Thursday, July 21, 2011

The Dimensional Side to Personality

We have been looking at Take Two (from June 21) in the DSM-5’s proposed update to personality disorders. In Take One (from Feb 2010), the DSM-5 attempted to combine categories (as in “which one?) with dimensions (as in “how much?”) into a hybrid system, using interchangeable parts that could best be described as modular. The concept was far-reaching. The catch was that it appeared to be very unwieldy in practice.

Yesterday, we looked at how the DSM-5’s Take Two tackled the categorical side of personality, using a dimensional twist. Today, we look at the DSM-5’s Take Two of the dimensional model, built on categorical pieces, but a different set of categorical pieces from Take One.

Take One, in essence, was based on a sort of reverse Five-Factor Model (such as “antagonism” in place of “agreeableness”) measuring 37 different trait facets on a four-point scale. Take Two is far more modest in scale, but may be much more useful.

Consider, for instance, the following four individuals:

Jane, 28, displays classic borderline symptoms - unstable self-image, trouble maintaining relationships, and so on. But she is working as a manager in a city government. Does the borderline label really apply?

Bill, in his 20s, flies off the handle, uses drugs, and has run-ins with the law, but does not meet the criteria for antisocial. But clearly, his behavior warrants clinical attention.

Sally, 14, is acting out like someone with borderline, but is her behavior more attributable to being a teen?

Joey, in his 50s, deals with major depression and diabetes, and has major issues getting along with his caregivers. Is there a diagnosis that doctors can apply to patients they don’t like?

Enter the Levels of Personality Functioning Scale. This employs the self and interpersonal functions from Criterion A used in all six categorical diagnoses and rates them in terms of severity from 0 to 4. Thus, in 0 (well-adjusted), we see these kind of qualities: “ongoing awareness of a unique self”, “sets and aspires to reasonable goals”, “capable of understanding others”, “maintains multiple, satisfying, and enduring relationships”, and so on.

Meanwhile, way over on 4, we see “boundaries with others are confused and lacking”, “poor differentiation of thoughts from actions” - well, you get the picture.

Then we’re asked to consider the six (mostly interchangeable) trait domains that form the basis of the six personality disorders: Negative Affectivity, Disinhibition, Antagonism, Psychoticism, and Compulsivity. Only this time we are viewing these domains as stand-alone entities rather than in the context of a full-blown personality disorder.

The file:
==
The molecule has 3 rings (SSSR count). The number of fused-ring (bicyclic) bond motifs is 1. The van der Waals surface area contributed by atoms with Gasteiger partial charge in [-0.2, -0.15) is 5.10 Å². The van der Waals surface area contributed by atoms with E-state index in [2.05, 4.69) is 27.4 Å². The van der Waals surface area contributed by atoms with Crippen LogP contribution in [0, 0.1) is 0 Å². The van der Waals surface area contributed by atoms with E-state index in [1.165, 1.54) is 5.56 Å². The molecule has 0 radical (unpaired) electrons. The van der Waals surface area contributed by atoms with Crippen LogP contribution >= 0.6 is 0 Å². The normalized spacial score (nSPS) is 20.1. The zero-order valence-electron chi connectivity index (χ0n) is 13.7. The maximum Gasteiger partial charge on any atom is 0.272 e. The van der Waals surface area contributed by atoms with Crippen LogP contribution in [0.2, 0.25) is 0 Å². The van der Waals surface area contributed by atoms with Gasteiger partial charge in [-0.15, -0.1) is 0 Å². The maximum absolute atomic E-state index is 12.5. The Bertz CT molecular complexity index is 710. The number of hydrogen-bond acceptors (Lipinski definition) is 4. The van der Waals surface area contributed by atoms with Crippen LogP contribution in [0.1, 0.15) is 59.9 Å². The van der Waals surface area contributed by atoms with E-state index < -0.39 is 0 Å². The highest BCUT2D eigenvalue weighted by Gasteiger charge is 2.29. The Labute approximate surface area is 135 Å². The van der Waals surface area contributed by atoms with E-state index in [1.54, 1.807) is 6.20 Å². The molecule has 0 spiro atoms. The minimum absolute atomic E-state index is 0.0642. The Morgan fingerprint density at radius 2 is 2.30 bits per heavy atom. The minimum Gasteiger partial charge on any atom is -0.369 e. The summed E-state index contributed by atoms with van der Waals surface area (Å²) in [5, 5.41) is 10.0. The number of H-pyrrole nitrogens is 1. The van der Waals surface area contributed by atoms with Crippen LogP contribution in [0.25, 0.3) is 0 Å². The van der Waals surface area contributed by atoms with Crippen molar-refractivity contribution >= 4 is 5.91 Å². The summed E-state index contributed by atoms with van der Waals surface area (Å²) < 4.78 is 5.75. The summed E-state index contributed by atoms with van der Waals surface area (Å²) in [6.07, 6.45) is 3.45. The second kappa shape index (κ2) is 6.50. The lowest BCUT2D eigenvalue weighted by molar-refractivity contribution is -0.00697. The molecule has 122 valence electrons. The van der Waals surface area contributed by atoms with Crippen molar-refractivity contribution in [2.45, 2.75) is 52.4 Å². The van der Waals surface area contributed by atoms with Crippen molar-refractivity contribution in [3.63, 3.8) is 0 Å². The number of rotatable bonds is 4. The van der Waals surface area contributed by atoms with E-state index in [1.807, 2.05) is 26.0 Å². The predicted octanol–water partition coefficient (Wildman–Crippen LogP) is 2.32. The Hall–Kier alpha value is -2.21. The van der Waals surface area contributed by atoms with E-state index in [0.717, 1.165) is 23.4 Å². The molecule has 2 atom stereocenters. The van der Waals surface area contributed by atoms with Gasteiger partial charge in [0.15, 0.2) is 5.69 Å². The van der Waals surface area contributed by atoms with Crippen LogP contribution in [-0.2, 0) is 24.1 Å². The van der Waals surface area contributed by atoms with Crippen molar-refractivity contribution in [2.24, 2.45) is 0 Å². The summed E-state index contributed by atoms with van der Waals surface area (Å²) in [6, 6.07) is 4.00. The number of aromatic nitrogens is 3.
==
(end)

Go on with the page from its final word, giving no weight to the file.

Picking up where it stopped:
Let’s return to our individuals, who represent abbreviated versions of the examples served up by the DSM-5.

Jane, according to the DSM-5, would rate a diagnosis of borderline, “but her level of personality functioning might be rated as less impaired than that of the more typical borderline patient, with enhanced prospects for successful treatment.” In other words, Jane is a good prognosis patient.

Bill, under the old DSM, would probably sail under the diagnostic radar or fall through the cracks. Perhaps he would be diagnosed as Personality Disorder NOS (not otherwise specified), which tells us nothing. Under the DSM-5, we are told, Bill would be coded as “Personality Disorder Trait Specified,” emphasis on trait specified, such as hostility and impulsivity. These traits would then “serve as specific foci of clinical attention.”

Sally may show signs of emerging borderline, but the DSM-5 indicates the wise course is to hold off on this diagnosis, and instead note her as having a low level of personality functioning, with reference to specific traits such as emotional lability. These features can then be closely tracked as Sally matures.

Joey may not have a personality disorder, but he could be written up for “antagonism,” and impairment in interpersonal personality function. The DSM-5 doesn’t say this, but the best way of treating Joey’s depression and diabetes is to treat the personality issues that sabotage his being a successful patient.


Thus, in terms of functional impairment and various traits, in all four cases we are seeing evidence of “something” going on - from a personality disorder with a good prognosis to a clinical condition as serious as any personality disorder to a situation of wait-and-see to a pressing concern that merits some sort of intervention.

This may not be a perfect system, and already a predictably rotten tomato review has come in from Allen Frances, head of the criminally horrendous DSM-IV, who characterized Take Two as “an impossible mess to the rest of us.”